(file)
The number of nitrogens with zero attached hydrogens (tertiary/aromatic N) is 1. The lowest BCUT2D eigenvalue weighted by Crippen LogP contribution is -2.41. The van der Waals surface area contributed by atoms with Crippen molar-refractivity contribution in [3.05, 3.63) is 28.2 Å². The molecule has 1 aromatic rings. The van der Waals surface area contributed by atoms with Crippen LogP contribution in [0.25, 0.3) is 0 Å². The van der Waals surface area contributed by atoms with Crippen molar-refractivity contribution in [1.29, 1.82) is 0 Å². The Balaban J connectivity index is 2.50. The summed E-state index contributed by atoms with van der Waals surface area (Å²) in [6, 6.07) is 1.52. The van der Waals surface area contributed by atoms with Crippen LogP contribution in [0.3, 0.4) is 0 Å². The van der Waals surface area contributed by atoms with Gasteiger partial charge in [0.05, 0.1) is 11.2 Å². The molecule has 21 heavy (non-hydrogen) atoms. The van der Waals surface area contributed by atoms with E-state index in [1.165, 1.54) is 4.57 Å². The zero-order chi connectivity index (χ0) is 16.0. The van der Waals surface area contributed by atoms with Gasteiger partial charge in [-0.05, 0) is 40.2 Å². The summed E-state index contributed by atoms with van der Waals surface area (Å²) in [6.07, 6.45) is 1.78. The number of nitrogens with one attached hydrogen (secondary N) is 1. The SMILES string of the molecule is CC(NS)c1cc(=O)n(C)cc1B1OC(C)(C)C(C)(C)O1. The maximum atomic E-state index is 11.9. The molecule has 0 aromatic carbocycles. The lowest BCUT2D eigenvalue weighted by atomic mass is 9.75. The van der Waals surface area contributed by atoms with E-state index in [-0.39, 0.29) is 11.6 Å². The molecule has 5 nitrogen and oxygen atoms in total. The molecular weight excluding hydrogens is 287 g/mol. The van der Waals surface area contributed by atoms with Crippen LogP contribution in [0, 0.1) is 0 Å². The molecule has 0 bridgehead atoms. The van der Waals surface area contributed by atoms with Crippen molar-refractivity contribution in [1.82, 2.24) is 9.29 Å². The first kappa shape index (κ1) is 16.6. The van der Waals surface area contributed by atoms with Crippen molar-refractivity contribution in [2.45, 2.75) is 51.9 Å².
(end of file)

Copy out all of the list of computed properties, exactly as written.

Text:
The number of nitrogens with zero attached hydrogens (tertiary/aromatic N) is 1. The lowest BCUT2D eigenvalue weighted by Crippen LogP contribution is -2.41. The van der Waals surface area contributed by atoms with Crippen molar-refractivity contribution in [3.05, 3.63) is 28.2 Å². The molecule has 1 aromatic rings. The van der Waals surface area contributed by atoms with Crippen LogP contribution in [0.25, 0.3) is 0 Å². The van der Waals surface area contributed by atoms with Crippen molar-refractivity contribution in [1.29, 1.82) is 0 Å². The Balaban J connectivity index is 2.50. The summed E-state index contributed by atoms with van der Waals surface area (Å²) in [6, 6.07) is 1.52. The van der Waals surface area contributed by atoms with Crippen LogP contribution in [0.3, 0.4) is 0 Å². The van der Waals surface area contributed by atoms with Gasteiger partial charge in [0.05, 0.1) is 11.2 Å². The molecule has 21 heavy (non-hydrogen) atoms. The van der Waals surface area contributed by atoms with E-state index in [1.165, 1.54) is 4.57 Å². The zero-order chi connectivity index (χ0) is 16.0. The van der Waals surface area contributed by atoms with Gasteiger partial charge in [-0.05, 0) is 40.2 Å². The summed E-state index contributed by atoms with van der Waals surface area (Å²) in [6.07, 6.45) is 1.78. The number of nitrogens with one attached hydrogen (secondary N) is 1. The SMILES string of the molecule is CC(NS)c1cc(=O)n(C)cc1B1OC(C)(C)C(C)(C)O1. The maximum atomic E-state index is 11.9. The molecule has 0 aromatic carbocycles. The lowest BCUT2D eigenvalue weighted by atomic mass is 9.75. The van der Waals surface area contributed by atoms with E-state index in [-0.39, 0.29) is 11.6 Å². The molecule has 5 nitrogen and oxygen atoms in total. The molecular weight excluding hydrogens is 287 g/mol. The van der Waals surface area contributed by atoms with Crippen LogP contribution in [0, 0.1) is 0 Å². The molecule has 0 bridgehead atoms. The van der Waals surface area contributed by atoms with Crippen molar-refractivity contribution in [1.82, 2.24) is 9.29 Å². The first kappa shape index (κ1) is 16.6. The van der Waals surface area contributed by atoms with Crippen molar-refractivity contribution in [2.45, 2.75) is 51.9 Å².